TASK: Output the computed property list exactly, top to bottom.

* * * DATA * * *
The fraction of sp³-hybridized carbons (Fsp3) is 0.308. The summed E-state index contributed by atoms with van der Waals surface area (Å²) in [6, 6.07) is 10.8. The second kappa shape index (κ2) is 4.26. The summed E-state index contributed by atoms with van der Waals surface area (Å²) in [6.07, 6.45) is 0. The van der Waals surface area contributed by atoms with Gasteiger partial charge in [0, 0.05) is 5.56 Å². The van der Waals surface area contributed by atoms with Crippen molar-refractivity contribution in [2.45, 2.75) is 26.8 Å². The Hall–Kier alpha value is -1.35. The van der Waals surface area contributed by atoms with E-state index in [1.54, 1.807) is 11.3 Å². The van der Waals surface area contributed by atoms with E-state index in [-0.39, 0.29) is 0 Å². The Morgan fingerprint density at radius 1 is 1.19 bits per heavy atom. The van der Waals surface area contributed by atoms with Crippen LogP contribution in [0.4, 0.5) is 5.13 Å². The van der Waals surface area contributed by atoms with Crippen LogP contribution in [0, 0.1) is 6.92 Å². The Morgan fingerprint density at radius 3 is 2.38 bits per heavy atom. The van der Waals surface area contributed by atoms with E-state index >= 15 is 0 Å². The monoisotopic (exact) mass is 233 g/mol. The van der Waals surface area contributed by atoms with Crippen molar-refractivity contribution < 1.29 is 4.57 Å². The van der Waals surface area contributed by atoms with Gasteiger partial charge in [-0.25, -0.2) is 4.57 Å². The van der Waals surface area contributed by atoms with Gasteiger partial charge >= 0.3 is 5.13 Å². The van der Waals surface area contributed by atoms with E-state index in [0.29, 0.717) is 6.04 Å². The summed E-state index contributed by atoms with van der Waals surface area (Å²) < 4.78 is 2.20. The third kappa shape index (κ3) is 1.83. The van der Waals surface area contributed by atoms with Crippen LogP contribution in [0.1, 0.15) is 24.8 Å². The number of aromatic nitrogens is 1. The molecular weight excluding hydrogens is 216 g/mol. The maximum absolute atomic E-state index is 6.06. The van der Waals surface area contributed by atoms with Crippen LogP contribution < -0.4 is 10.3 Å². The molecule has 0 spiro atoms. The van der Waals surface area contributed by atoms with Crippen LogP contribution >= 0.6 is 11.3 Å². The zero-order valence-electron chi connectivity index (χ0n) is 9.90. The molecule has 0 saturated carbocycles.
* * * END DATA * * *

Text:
The fraction of sp³-hybridized carbons (Fsp3) is 0.308. The summed E-state index contributed by atoms with van der Waals surface area (Å²) in [6, 6.07) is 10.8. The second kappa shape index (κ2) is 4.26. The summed E-state index contributed by atoms with van der Waals surface area (Å²) in [6.07, 6.45) is 0. The van der Waals surface area contributed by atoms with Gasteiger partial charge in [0, 0.05) is 5.56 Å². The van der Waals surface area contributed by atoms with Crippen molar-refractivity contribution in [2.45, 2.75) is 26.8 Å². The Hall–Kier alpha value is -1.35. The van der Waals surface area contributed by atoms with E-state index in [1.54, 1.807) is 11.3 Å². The van der Waals surface area contributed by atoms with E-state index in [-0.39, 0.29) is 0 Å². The Morgan fingerprint density at radius 1 is 1.19 bits per heavy atom. The van der Waals surface area contributed by atoms with Crippen LogP contribution in [0.4, 0.5) is 5.13 Å². The van der Waals surface area contributed by atoms with Crippen LogP contribution in [0, 0.1) is 6.92 Å². The Morgan fingerprint density at radius 3 is 2.38 bits per heavy atom. The van der Waals surface area contributed by atoms with E-state index >= 15 is 0 Å². The monoisotopic (exact) mass is 233 g/mol. The van der Waals surface area contributed by atoms with Crippen molar-refractivity contribution < 1.29 is 4.57 Å². The van der Waals surface area contributed by atoms with Gasteiger partial charge in [-0.25, -0.2) is 4.57 Å². The van der Waals surface area contributed by atoms with Gasteiger partial charge >= 0.3 is 5.13 Å². The van der Waals surface area contributed by atoms with E-state index in [0.29, 0.717) is 6.04 Å². The summed E-state index contributed by atoms with van der Waals surface area (Å²) < 4.78 is 2.20. The third kappa shape index (κ3) is 1.83. The van der Waals surface area contributed by atoms with Crippen LogP contribution in [0.1, 0.15) is 24.8 Å². The number of aromatic nitrogens is 1. The molecular weight excluding hydrogens is 216 g/mol. The maximum absolute atomic E-state index is 6.06. The van der Waals surface area contributed by atoms with Crippen LogP contribution < -0.4 is 10.3 Å². The molecule has 0 spiro atoms. The van der Waals surface area contributed by atoms with Crippen LogP contribution >= 0.6 is 11.3 Å². The zero-order valence-electron chi connectivity index (χ0n) is 9.90. The molecule has 0 saturated carbocycles.